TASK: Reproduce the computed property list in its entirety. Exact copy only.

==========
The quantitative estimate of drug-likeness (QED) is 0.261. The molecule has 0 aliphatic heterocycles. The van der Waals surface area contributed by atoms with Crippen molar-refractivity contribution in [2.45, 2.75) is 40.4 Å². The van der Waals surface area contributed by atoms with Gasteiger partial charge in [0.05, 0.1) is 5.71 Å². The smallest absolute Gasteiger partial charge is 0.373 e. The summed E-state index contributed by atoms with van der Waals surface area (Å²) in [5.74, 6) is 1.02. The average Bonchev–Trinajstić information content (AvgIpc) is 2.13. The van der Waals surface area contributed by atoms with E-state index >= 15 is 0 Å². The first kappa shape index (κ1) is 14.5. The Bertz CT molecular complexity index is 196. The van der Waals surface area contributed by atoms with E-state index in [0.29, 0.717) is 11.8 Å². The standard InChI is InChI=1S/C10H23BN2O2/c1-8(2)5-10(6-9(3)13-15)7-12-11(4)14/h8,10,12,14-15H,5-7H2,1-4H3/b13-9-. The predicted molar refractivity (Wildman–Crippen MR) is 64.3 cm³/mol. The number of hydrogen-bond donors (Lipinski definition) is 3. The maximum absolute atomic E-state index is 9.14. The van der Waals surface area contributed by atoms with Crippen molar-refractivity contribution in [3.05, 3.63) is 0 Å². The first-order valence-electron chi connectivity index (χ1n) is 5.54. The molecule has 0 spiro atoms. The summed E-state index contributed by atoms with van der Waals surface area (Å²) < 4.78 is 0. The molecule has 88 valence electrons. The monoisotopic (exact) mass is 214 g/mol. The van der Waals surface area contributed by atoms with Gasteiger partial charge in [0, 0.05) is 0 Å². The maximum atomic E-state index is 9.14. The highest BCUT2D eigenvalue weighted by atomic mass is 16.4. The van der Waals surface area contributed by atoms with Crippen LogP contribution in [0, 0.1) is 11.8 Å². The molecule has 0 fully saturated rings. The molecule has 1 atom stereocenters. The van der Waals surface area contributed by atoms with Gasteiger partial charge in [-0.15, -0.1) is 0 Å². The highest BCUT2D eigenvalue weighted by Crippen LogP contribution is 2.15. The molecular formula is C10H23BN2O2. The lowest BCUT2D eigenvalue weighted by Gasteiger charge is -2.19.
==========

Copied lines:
The quantitative estimate of drug-likeness (QED) is 0.261. The molecule has 0 aliphatic heterocycles. The van der Waals surface area contributed by atoms with Crippen molar-refractivity contribution in [2.45, 2.75) is 40.4 Å². The van der Waals surface area contributed by atoms with Gasteiger partial charge in [0.05, 0.1) is 5.71 Å². The smallest absolute Gasteiger partial charge is 0.373 e. The summed E-state index contributed by atoms with van der Waals surface area (Å²) in [5.74, 6) is 1.02. The average Bonchev–Trinajstić information content (AvgIpc) is 2.13. The van der Waals surface area contributed by atoms with E-state index >= 15 is 0 Å². The first kappa shape index (κ1) is 14.5. The Bertz CT molecular complexity index is 196. The van der Waals surface area contributed by atoms with E-state index in [0.29, 0.717) is 11.8 Å². The standard InChI is InChI=1S/C10H23BN2O2/c1-8(2)5-10(6-9(3)13-15)7-12-11(4)14/h8,10,12,14-15H,5-7H2,1-4H3/b13-9-. The predicted molar refractivity (Wildman–Crippen MR) is 64.3 cm³/mol. The number of hydrogen-bond donors (Lipinski definition) is 3. The maximum absolute atomic E-state index is 9.14. The van der Waals surface area contributed by atoms with Crippen molar-refractivity contribution in [3.05, 3.63) is 0 Å². The first-order valence-electron chi connectivity index (χ1n) is 5.54. The molecule has 0 spiro atoms. The summed E-state index contributed by atoms with van der Waals surface area (Å²) < 4.78 is 0. The molecule has 88 valence electrons. The monoisotopic (exact) mass is 214 g/mol. The van der Waals surface area contributed by atoms with Gasteiger partial charge in [0, 0.05) is 0 Å². The maximum atomic E-state index is 9.14. The highest BCUT2D eigenvalue weighted by atomic mass is 16.4. The van der Waals surface area contributed by atoms with Crippen LogP contribution in [0, 0.1) is 11.8 Å². The molecule has 0 fully saturated rings. The molecule has 1 atom stereocenters. The van der Waals surface area contributed by atoms with Gasteiger partial charge in [-0.15, -0.1) is 0 Å². The highest BCUT2D eigenvalue weighted by Crippen LogP contribution is 2.15. The molecular formula is C10H23BN2O2. The lowest BCUT2D eigenvalue weighted by Gasteiger charge is -2.19.